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I've read this idom from an article, and it seems that the phrase "skewer a sacred cow" mean "to criticize" but I am not very sure.

Does anyone know the exact meaning and the origin of this idom?

closed as off-topic by mplungjan, tchrist, RyeɃreḁd, Mr. Shiny and New 安宇, FumbleFingers Apr 30 '14 at 13:08

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    Macmillan's definition: sacred cow [noun] something that many people think is too important to change, question, or criticize. or skewer. [last two words not in original] – Edwin Ashworth Apr 28 '14 at 9:43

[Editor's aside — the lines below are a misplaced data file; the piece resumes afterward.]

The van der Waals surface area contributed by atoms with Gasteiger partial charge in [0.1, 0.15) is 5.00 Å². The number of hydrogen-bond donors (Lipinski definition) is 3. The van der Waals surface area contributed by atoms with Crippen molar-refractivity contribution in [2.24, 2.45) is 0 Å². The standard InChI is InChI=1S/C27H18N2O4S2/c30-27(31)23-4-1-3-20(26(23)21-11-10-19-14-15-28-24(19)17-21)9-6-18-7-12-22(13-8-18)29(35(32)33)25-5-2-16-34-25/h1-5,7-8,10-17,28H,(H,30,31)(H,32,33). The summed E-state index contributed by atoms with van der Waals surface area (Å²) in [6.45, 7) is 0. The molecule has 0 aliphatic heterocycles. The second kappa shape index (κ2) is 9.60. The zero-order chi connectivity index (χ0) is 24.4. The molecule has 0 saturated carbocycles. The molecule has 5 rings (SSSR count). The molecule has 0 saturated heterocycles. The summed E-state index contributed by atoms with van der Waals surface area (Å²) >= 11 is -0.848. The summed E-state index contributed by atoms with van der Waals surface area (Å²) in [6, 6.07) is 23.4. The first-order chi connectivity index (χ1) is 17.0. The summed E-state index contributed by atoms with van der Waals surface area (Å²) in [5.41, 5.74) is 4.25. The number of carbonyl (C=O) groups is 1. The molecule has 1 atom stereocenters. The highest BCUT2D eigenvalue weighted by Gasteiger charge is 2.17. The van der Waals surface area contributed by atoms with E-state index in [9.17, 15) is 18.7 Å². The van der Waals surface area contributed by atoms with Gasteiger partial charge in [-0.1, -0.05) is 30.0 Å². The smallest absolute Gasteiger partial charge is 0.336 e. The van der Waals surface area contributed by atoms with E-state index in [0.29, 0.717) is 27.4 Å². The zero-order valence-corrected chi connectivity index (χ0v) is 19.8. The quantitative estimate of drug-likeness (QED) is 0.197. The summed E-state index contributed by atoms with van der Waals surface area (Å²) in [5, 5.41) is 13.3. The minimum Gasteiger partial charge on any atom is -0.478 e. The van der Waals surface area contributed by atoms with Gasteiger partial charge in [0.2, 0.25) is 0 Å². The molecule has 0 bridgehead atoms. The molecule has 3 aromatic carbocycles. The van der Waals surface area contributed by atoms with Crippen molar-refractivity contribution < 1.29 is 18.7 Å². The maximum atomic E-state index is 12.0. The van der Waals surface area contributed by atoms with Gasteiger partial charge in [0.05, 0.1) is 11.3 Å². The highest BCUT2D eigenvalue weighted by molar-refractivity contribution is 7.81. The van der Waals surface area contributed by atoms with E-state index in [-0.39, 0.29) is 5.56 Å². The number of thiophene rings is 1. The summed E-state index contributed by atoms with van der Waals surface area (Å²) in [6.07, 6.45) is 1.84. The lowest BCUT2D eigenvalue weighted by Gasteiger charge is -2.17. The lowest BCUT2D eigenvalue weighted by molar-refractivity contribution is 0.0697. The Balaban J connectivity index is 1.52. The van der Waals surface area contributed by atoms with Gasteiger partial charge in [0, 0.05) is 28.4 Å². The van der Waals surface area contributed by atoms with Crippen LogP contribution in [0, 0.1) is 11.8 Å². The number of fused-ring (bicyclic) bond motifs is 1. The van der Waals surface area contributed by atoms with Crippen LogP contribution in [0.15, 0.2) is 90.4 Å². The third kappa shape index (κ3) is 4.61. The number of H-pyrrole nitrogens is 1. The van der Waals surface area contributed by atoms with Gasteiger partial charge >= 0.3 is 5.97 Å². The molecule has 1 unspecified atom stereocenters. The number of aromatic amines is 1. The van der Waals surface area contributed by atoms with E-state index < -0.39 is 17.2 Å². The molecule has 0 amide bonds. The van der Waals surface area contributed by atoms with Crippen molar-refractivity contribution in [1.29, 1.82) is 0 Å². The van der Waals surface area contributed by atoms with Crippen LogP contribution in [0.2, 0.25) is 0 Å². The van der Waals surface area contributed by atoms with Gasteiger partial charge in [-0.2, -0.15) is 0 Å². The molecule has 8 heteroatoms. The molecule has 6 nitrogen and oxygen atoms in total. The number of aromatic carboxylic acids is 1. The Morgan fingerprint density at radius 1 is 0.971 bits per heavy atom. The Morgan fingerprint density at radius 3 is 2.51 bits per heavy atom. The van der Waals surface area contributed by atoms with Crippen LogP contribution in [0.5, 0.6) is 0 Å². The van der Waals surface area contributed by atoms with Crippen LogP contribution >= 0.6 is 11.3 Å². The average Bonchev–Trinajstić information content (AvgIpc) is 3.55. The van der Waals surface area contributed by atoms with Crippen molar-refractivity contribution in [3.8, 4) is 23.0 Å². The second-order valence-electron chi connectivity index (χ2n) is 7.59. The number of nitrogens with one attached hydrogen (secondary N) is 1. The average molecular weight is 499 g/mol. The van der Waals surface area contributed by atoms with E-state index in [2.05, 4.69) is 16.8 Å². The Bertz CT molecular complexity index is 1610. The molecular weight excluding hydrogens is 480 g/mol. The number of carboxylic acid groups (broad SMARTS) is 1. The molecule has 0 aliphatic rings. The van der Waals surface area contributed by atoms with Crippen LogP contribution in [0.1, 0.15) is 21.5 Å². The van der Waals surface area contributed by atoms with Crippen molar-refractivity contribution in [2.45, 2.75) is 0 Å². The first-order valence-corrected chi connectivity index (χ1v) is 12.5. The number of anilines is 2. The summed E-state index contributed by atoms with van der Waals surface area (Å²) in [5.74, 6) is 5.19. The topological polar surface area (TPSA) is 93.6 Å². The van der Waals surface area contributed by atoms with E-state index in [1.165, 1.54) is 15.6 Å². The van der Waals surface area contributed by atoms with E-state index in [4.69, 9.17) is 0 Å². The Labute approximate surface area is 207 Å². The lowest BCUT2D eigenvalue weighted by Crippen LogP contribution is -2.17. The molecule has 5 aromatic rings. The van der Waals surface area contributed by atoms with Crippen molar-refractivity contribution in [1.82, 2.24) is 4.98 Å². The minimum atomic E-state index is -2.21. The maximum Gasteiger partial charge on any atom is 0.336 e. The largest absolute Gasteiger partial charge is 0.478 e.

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    Sacred cow is an idiom; skewer a sacred cow is not. – Colin Fine Apr 28 '14 at 10:45
  • @Colin I'm betting it gets there. – Edwin Ashworth Apr 28 '14 at 13:44
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Sacred cow

The figurative use of the term 'sacred cow', to refer to a project or process that is immune from tampering, is American in origin and also dates from the late 19th century.

Source: The Phrase Finder

To skewer a sacred cow, means to defy what is generally held as indisputable.

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